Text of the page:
Mpho Motloung, a
contracts engineer for
Actom electrical machines,
checks over some of the
motors produced for
Eskom’s power stations
 
5 July 2013 – Intense competition for a major contract by South Africa’s national electricity supply company Eskom for the manufacture and supply of medium voltage motors to replace most of the aging units operating in its coal-fired power plants was aroused globally when the utility invited tenders for the contract in mid-2010.

A combination of factors in local manufacturer Actom Electrical Machines’ bid for this sought-after contract resulted in it winning it in August 2012. Chief among these were the fact that the company, as a longstanding major local manufacturer and employer, is geared to satisfy the skills development and localisation (SDL) requirements of the contract and has broad based black economic empowerment (BBBEE) credentials, in addition to fully meeting the contract’s technical, quality and procedural requirements.

The contract, dubbed the motor upgrade programme (MUP), is worth R130 million and encompasses design, manufacture and supply of a total of 125 motors for 10 of Eskom’s coal-fired power stations, namely Arnot, Komati, Camden, Hendrina, Kriel, Matla, Duvha, Lethabo, Grootvlei and Kendal. The company commenced is scheduled to complete deliveries of the new motors in mid-2014.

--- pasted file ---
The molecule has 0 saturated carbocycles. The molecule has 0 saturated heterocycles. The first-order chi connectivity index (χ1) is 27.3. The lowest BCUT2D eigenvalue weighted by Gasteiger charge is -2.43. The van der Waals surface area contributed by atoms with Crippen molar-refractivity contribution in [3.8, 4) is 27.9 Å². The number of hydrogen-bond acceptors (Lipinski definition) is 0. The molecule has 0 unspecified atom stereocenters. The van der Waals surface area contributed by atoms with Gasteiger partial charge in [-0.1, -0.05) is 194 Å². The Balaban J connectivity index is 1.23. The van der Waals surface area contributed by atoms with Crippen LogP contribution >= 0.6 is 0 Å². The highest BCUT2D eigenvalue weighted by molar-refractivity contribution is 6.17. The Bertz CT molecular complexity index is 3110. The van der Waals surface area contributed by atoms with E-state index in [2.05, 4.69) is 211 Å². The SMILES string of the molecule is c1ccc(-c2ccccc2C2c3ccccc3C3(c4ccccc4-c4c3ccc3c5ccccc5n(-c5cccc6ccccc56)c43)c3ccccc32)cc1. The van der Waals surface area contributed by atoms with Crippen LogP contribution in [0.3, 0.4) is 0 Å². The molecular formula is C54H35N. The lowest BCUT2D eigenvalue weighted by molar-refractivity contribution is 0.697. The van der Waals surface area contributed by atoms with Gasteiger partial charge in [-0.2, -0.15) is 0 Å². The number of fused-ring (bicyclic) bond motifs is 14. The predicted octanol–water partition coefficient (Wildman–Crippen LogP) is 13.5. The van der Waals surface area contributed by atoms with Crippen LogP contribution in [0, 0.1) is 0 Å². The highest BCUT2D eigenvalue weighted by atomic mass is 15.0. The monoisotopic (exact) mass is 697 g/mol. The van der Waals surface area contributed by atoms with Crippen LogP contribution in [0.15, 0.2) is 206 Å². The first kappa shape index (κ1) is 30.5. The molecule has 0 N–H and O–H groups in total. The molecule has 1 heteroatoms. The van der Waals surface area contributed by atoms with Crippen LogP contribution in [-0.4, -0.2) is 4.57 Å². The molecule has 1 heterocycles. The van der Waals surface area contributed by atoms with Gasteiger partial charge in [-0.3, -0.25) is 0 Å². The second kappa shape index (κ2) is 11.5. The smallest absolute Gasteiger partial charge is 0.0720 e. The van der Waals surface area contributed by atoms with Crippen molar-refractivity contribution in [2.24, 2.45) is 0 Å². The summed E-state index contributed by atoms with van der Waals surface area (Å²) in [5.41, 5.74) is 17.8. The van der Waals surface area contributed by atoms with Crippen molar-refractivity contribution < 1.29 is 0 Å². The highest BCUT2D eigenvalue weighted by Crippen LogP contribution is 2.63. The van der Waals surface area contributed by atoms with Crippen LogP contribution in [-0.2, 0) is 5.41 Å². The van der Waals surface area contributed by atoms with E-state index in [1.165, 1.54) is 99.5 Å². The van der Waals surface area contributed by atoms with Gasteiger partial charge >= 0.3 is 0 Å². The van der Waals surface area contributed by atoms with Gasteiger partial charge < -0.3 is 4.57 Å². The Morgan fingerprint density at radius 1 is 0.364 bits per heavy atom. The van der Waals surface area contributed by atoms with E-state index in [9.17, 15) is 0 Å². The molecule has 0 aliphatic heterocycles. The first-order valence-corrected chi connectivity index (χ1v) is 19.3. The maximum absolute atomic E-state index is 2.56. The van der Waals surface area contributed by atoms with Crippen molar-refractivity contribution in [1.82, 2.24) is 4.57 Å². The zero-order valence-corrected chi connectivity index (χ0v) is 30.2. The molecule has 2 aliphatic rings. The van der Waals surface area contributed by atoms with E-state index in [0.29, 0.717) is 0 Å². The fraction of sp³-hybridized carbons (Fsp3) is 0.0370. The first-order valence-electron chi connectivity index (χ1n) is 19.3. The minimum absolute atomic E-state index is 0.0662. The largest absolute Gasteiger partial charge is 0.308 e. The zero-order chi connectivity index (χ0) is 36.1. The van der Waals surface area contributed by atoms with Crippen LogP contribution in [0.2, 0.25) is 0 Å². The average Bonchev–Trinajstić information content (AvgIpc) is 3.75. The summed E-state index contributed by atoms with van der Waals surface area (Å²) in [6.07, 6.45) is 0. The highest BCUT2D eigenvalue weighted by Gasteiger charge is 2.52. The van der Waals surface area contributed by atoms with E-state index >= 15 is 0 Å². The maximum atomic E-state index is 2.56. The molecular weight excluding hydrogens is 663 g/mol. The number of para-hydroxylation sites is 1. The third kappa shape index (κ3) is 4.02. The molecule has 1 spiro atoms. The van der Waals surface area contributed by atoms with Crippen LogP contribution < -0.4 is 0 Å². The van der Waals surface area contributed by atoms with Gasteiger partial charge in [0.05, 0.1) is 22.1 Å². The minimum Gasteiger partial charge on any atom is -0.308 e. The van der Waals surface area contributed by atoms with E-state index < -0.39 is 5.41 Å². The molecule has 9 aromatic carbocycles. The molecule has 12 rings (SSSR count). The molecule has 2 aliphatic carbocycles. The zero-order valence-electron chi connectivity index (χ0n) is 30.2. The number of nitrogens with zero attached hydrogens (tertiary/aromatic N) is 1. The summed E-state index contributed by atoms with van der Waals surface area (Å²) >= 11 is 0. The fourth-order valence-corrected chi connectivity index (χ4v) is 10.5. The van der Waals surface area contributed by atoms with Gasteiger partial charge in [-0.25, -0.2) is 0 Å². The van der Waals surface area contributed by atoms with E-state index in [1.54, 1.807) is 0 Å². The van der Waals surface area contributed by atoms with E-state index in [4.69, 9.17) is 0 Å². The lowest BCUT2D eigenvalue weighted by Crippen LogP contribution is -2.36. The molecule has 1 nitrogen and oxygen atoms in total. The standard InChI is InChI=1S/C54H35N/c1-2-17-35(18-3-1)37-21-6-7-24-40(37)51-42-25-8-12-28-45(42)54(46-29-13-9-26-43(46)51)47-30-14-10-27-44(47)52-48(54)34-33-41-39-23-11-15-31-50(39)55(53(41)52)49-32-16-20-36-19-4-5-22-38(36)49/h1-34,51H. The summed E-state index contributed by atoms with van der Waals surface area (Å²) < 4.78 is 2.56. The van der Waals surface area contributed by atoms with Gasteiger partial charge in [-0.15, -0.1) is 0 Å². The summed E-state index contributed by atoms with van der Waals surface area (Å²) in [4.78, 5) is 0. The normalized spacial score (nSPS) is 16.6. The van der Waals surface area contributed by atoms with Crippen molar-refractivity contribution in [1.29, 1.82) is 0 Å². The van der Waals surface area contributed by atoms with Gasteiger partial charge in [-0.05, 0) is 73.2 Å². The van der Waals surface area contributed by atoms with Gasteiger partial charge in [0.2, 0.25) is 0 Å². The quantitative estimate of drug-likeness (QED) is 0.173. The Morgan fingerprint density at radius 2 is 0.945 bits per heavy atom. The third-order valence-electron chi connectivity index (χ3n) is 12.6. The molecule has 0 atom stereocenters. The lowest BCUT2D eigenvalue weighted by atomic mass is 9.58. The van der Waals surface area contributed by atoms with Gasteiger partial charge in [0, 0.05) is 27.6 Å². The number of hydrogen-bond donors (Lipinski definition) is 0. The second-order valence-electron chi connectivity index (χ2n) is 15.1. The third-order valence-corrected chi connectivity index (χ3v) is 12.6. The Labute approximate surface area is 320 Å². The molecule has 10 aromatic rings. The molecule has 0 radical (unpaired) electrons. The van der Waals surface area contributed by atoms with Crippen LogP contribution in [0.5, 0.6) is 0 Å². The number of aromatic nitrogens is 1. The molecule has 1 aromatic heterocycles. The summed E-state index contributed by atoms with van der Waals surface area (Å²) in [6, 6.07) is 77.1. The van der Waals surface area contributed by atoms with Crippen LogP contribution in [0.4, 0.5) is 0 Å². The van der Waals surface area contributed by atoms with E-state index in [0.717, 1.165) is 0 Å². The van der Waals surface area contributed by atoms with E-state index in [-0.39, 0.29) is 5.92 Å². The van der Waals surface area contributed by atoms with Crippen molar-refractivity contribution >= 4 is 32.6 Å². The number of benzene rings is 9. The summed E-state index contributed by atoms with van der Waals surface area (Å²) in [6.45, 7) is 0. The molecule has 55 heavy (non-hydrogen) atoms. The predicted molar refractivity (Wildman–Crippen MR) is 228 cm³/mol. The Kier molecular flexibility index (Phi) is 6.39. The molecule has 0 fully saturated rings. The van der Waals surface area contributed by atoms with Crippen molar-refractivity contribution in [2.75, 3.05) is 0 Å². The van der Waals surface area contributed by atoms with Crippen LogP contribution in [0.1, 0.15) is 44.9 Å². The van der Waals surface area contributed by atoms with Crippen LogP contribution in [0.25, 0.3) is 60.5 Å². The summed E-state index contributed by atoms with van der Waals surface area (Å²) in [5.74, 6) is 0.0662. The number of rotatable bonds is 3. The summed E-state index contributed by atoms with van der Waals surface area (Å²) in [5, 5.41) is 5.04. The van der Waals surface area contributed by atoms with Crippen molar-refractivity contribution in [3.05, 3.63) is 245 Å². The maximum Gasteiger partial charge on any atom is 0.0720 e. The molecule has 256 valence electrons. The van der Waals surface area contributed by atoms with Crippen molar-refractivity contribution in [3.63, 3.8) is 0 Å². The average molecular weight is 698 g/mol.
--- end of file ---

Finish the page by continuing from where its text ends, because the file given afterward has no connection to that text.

The motors, consisting of a mix of Actom Electrical Machines’ Unibox and MS4 series customised units, range in power from 200 kW to 10 MW and are for use in a variety of applications that include ID fans, FD fans, PA fans, mills, conveyors, boiler feeds and cooling water pumps.

Tony Teixeira, Actom Electrical Machines’ general manager, says an important factor forming part of the technical qualifications that counted in the company’s favour in being awarded the contract was the care taken by its engineering team in ensuring complete mechanical interchangeability between the new and the old motors. “This is a key requirement of the contract, for which we as the supplier carry the responsibility. It involved a lot of painstaking and time-consuming work visiting all the sites to confirm that our dimensions and other parameters for the existing motors were correct to ensure that the new ones would be fully interchangeable with them.

“We also had the advantage of having produced and supplied the majority of the original motors in conjunction with our international technology partners at the time, so we were already familiar with their performance and load characteristics.”

He also notes that new motors supplied under the present contract that have been put into operation have proven to be substantially more energy efficient than those they have replaced.

Most of the existing motors have been in operation for over 30 years.